Earlier today, I attended a seminar on campus by Mark Trahant on “Twitter & Democracy”. It wasn’t until I sat down and started tweeting that I realized that it wasn’t a powerpoint presentation up at the front of the room but a tweet wall–a projection of a real time tweet stream about the Borah Symposium. It was somewhat unnerving to see my own inane tweets posted up for several hundred other people to see. So frankly, I stopped tweeting for the duration of the seminar. It’s one thing to post things to the internet aether when no one else is paying any attention. It’s quite another when everyone else quite literally sees you posting as if they are reading over your shoulder. (This is why I highly dislike working at the computer without a literal wall at my back.) The following includes my notes and recollections of the lecture. Any mistakes are my own and if anyone has addenda and corrections, please let me know.
Trahant mostly spoke about Twitter and other social media as a vehicle for democracy. He pointed out that traditional media can shut out voices they don’t like. And that protests aren’t such a great strategy when it comes to democracy because “ideas can be hidden behind police lines” – especially when there are outbreaks of violence. Twitter and other social media has the advantage because it gives everyone a voice. One merely has to pick out a topic via hashtag and join the discourse.
One example given on how Twitter was used to voice opinion was on the recent health care debate. However, one concern was the quality of discourse. Currently, Twitter has been used as an organizational tool or a forum to vent outrage, mostly in the form of ranting. This sort of thing isn’t useful if you’re trying to wield social media as a means to effect change. In order to do so, Trahant suggested that usage of Twitter and the like should be data driven rather than story driven. The story approach has its roots back to old school media where journalists were more concerned about telling a compelling story rather than just laying out the facts. This is not going to work if anyone’s going to use Twitter for change. Instead, social media should be used as a vehicle to improve transmission of data, particularly aggregate data. So, for example, people venting random anger at the health care debate that is rhetorical rather than factual, people could use Twitter to examine the actual numbers involved.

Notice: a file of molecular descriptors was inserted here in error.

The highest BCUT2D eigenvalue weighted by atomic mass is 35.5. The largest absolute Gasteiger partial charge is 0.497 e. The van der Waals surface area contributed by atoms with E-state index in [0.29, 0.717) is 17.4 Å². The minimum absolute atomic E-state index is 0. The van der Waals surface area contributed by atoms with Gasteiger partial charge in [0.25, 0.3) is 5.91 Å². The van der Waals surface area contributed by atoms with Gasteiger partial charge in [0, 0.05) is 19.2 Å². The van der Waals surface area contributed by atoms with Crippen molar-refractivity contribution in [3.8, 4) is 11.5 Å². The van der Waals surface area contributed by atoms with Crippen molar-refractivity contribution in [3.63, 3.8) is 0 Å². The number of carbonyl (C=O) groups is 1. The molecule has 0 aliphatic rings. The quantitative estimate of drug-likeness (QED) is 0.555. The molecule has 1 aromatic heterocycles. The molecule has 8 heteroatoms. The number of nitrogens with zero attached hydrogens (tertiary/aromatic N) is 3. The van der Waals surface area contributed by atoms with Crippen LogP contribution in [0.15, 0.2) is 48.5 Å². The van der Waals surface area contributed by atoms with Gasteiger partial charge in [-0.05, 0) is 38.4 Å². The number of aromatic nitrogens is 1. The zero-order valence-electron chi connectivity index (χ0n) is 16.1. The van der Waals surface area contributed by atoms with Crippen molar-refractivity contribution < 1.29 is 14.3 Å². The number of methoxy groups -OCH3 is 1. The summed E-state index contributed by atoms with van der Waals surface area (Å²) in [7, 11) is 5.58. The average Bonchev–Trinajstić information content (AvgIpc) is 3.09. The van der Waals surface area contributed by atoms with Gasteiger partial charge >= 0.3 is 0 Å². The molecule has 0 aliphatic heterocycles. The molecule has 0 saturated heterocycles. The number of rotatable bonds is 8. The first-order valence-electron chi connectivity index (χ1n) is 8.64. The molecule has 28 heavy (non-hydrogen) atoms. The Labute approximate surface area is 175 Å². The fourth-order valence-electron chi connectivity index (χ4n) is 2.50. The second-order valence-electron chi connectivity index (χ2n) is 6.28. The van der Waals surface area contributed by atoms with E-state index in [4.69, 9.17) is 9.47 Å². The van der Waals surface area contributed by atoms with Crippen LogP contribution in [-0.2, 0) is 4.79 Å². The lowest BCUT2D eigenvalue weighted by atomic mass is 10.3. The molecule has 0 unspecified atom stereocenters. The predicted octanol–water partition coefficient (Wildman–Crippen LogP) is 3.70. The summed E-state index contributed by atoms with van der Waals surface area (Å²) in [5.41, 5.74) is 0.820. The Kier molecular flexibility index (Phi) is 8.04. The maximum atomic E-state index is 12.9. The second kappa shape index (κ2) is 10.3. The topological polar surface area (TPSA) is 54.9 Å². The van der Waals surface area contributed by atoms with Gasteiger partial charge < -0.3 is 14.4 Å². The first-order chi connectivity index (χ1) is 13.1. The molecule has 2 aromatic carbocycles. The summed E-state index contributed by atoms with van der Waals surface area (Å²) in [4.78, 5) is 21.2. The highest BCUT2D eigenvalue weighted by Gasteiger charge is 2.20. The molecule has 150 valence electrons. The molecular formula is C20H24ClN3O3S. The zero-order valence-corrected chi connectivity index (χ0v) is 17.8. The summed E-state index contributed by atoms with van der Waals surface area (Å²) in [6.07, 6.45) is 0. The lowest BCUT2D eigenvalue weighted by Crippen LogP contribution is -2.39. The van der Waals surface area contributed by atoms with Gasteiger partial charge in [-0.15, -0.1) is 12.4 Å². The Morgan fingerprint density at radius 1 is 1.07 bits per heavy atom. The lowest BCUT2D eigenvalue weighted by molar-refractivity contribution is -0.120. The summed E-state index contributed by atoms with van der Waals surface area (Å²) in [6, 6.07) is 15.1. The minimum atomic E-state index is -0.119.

A brief summary of the Q & A session:
Q: In a previous panel discussion, it was brought up that there currently is not enough collective data to make the analysis that social media has a positive impact. What’s your overview of the positives and negatives?
A: We should recognize that the technology is here and out of the bag. Should we have it shape us or should we shape it? We should shape it for the betterment of society.
Q: Traditional media usually takes the approach to social media as “Let’s look at our Twitter posts!” Should traditional media use it in that way and if so, is it effective?
A: There are generally three different narratives that could be used for Twitter: 1) Getting people excited to use Twitter; 2) Report on individual tweets (which is what the traditional media does and is not effective); and 3) Pull back and get aggregate data to help confirm a larger picture.
Q: What’s an example of Twitter used for positive change?
A: AIDS.gov – it’s used as an educational tool and as a forum for thoughtful discourse with the government.
Q: How is Twitter going to be effective since studies show that it is the slowest growing of all the social media?
A: Yes, growth on Twitter is slowing down, but it is still growing. However, you also have to think about the power of networks and how Twitter is being transmitted. What’s important is who you’re going to reach in the hub. Maybe Twitter is the flavor of the month, but social media itself is here to stay.
Q: Viral movements can snowball into something beyond anyone’s control very quickly. How can organizers effectively guide them?
A: The organizers will have to keep an eye out for them when they start.
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Just as there are many different people in the world, there are different reasons for joining Twitter. Not everyone who joins Twitter has democracy on the top of their mind. In fact, I’d argue that the opposite is true. Although Trahant gives out the statistics that point out news as the dominating subject on Twitter rather than entertainment (whereas on Facebook, the reverse is true), one only has to read the list of trending topics to see that it’s really teenyboppers, sports, and memes which are the Twitter equivalent of the Friday Five that are the order of the day.
I signed up on Twitter because I viewed it as something that was similar to a blog, but in terms of communication more succinct and more immediate. Primarily it was been used to express my observations about life in general rather than actual discourse about Important Stuff. I do think that using Twitter as a way to facilitate democratic discussion a valid reason as any–and I suppose if the need arose, I would use it myself for that very reason–but at the moment, I think most people think of it as nothing more than an amusing toy.
As I departed the seminar room, I overheard some undergrads express their skepticism about Twitter as they primarily use Facebook. Which wasn’t surprising, really. Everyone on this campus seems obsessed with that form of social media. It’s what’s in for college kiddies–although I’d have to say that most of them seem more concerned about learning the minutia of their friends’ lives rather than talking about societal problems. The only other grad student I know who uses Twitter seems to read it mainly for funny anecdotes–which really doesn’t bode well for Twitter’s effectiveness on this particular demographic, does it?